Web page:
Dec 22, 2015, 10:29 AM
This metaphysical-or supra-confessional-perspective of Ibn al-Arabi should be seen as a kind of interpretive prolongation of the spiritual trajectories opened up by the Quran, and not simply as the product of his own speculative genius, however undeniable that genius is. Within this perspective there is a clearly defined relationship between form and essence; as will be demonstrated below, his elaboration on this basic distinction flows from the clear distinction established in the Quran between the essence of religion-which is unique-and its forms-which are diverse. Verse such as the following should be borne in mind:
He hath ordained for you of the religion (min al-din) that which He commended unto Noah, and that which We reveal to thee [Muhammad], and that which We commended unto Abraham and Moses and, Jesus, saying: Establish the religion, and be not divided therein… (42:13).
Say: We believe in God and that which is revealed unto us, and that which is revealed unto Abraham and Ishmael and Isaac and Jacob and the tribes, and that which was given unto Moses and Jesus and the prophet from their Lord. We make no distinction between any of them, and unto Him we have submitted. (3:84)
Naught is said unto thee [Muhammad] but what was said unto the Messengers before thee. (41:43)
It is that essential religion (al-din) which was conveyed to all the Messengers, whence the lack of differentiation between them on the highest level: the Muslim is not permitted to make an essential distinction between any of them: we make no distinction between any of them (3:84; 2:136; 2:285; 4:152).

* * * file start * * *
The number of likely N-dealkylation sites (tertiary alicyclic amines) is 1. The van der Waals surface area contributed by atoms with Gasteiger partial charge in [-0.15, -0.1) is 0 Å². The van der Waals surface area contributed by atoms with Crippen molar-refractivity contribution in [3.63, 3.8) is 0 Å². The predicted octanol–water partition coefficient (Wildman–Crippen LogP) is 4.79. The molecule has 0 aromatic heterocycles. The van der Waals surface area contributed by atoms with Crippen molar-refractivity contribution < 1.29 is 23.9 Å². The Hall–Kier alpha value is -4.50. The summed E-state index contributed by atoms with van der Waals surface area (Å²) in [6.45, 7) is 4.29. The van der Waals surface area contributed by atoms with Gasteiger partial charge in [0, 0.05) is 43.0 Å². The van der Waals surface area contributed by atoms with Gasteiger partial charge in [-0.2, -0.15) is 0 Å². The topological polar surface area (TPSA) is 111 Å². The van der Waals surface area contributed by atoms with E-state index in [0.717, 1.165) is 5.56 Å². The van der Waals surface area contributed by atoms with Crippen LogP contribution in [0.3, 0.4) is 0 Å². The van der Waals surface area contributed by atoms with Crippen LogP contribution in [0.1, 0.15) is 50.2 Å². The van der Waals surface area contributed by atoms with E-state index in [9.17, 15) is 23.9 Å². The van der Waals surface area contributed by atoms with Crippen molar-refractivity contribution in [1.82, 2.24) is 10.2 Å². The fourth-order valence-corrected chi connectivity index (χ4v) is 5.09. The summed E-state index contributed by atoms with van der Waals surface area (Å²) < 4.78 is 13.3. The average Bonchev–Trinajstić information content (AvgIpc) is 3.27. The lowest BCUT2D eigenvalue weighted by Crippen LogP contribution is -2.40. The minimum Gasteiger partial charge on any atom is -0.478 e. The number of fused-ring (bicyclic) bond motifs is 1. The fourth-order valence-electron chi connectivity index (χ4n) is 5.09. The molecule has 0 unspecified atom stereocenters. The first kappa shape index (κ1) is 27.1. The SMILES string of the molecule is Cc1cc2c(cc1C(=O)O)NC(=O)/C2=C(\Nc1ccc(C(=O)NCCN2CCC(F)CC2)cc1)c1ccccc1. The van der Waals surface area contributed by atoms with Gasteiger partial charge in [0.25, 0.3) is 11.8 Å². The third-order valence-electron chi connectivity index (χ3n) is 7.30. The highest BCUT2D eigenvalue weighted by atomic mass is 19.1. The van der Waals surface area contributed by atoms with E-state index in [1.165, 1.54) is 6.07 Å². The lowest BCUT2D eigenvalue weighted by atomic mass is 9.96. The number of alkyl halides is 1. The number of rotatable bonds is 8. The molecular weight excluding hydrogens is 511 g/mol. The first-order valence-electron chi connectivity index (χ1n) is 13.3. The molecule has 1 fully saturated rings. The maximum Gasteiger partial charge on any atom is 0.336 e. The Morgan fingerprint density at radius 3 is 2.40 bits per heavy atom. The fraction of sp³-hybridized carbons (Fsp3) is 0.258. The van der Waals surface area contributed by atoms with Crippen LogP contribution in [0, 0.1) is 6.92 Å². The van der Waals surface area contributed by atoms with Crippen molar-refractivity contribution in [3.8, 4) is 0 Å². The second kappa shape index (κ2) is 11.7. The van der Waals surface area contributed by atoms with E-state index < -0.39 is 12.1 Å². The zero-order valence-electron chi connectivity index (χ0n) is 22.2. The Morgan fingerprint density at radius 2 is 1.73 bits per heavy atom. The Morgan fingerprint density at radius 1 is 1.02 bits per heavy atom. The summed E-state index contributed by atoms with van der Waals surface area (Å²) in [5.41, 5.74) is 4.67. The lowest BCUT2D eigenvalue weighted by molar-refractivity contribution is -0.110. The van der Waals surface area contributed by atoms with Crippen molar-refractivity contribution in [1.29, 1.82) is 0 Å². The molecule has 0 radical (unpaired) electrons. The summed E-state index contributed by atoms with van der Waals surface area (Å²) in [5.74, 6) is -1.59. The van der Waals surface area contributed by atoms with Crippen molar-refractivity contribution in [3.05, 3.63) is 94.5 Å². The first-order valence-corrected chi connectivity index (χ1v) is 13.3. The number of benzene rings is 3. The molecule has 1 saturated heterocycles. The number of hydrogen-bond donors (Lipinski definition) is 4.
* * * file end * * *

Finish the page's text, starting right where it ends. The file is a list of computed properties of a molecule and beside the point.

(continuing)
Understanding this distinction between the essence of religion and its forms is crucial for those engaged in dialogue; a correct understanding of this fundamental distinction enable one to engage in dialogue with wisdom, and on the basis of a principled universality; this, in contrast to an unprincipled or rootless syncretism, and in contrast to a well-meaning but ultimately corrosive relativistic pluralism. Syncretistic universalism stems from a sentimental and superficial assimilation of the sacred; it thus has on intellectual or metaphysical principle which can discern authentic religion form spurious cult, on the one hand, and, on the other, maintain a total commitment to one’s own religion whilst opening up to the religions of the Other. In syncretism, indiscriminate openness to all sacred forms in general-or what are deemed to be such-cannot but entail a disintegration of the specific from of one’s own religion. Principle universality, by contrast, leads to an intensification of commitment to one’s own religion; the sense of the sacred and the need to follow the path delineated by one’s own religion not only coexist, but each may be said to be a sine qua non for the transformative power of other. For effective access to the sacred is granted, not by an abstract, purely discursive conception of the sacred in general, but by entering into the concrete, specific forms of the sacred which are bestowed by the grace inherent within one’s own sacred tradition. Form this spiritual process of plumbing the depths of the sacred emerges the comprehension that there is no access to the essence of the sacred, above all religious forms, except by means of those authentic formal manifestations of the Essence: the divinely revealed religions. Such a perspective flows naturally form reflection upon the meaning of the verses from the Quran cited above, and in particular, 5:48: for each of you We have established a Law and a Path. Had God willed, He could have made you one community. But that He might try you by that which He hath given you [He hath made you as you are]. So vie with one another in good works…